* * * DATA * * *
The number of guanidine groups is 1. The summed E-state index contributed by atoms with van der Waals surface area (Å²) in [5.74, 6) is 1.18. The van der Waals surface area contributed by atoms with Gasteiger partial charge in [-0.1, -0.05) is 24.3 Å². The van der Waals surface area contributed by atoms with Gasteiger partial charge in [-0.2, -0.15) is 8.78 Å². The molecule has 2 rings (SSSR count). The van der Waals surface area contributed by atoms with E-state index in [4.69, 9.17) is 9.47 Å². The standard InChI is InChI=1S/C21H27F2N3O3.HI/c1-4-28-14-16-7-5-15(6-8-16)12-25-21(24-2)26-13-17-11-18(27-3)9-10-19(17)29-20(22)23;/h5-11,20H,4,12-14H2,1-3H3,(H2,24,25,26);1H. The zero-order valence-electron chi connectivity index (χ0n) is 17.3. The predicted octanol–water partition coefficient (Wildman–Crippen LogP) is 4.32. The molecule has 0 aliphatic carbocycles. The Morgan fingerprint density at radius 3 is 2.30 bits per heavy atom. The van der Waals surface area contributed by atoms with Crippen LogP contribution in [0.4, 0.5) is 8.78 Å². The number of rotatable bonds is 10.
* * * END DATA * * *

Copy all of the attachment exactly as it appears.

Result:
The number of guanidine groups is 1. The summed E-state index contributed by atoms with van der Waals surface area (Å²) in [5.74, 6) is 1.18. The van der Waals surface area contributed by atoms with Gasteiger partial charge in [-0.1, -0.05) is 24.3 Å². The van der Waals surface area contributed by atoms with Gasteiger partial charge in [-0.2, -0.15) is 8.78 Å². The molecule has 2 rings (SSSR count). The van der Waals surface area contributed by atoms with E-state index in [4.69, 9.17) is 9.47 Å². The standard InChI is InChI=1S/C21H27F2N3O3.HI/c1-4-28-14-16-7-5-15(6-8-16)12-25-21(24-2)26-13-17-11-18(27-3)9-10-19(17)29-20(22)23;/h5-11,20H,4,12-14H2,1-3H3,(H2,24,25,26);1H. The zero-order valence-electron chi connectivity index (χ0n) is 17.3. The predicted octanol–water partition coefficient (Wildman–Crippen LogP) is 4.32. The molecule has 0 aliphatic carbocycles. The Morgan fingerprint density at radius 3 is 2.30 bits per heavy atom. The van der Waals surface area contributed by atoms with Crippen LogP contribution in [0.4, 0.5) is 8.78 Å². The number of rotatable bonds is 10.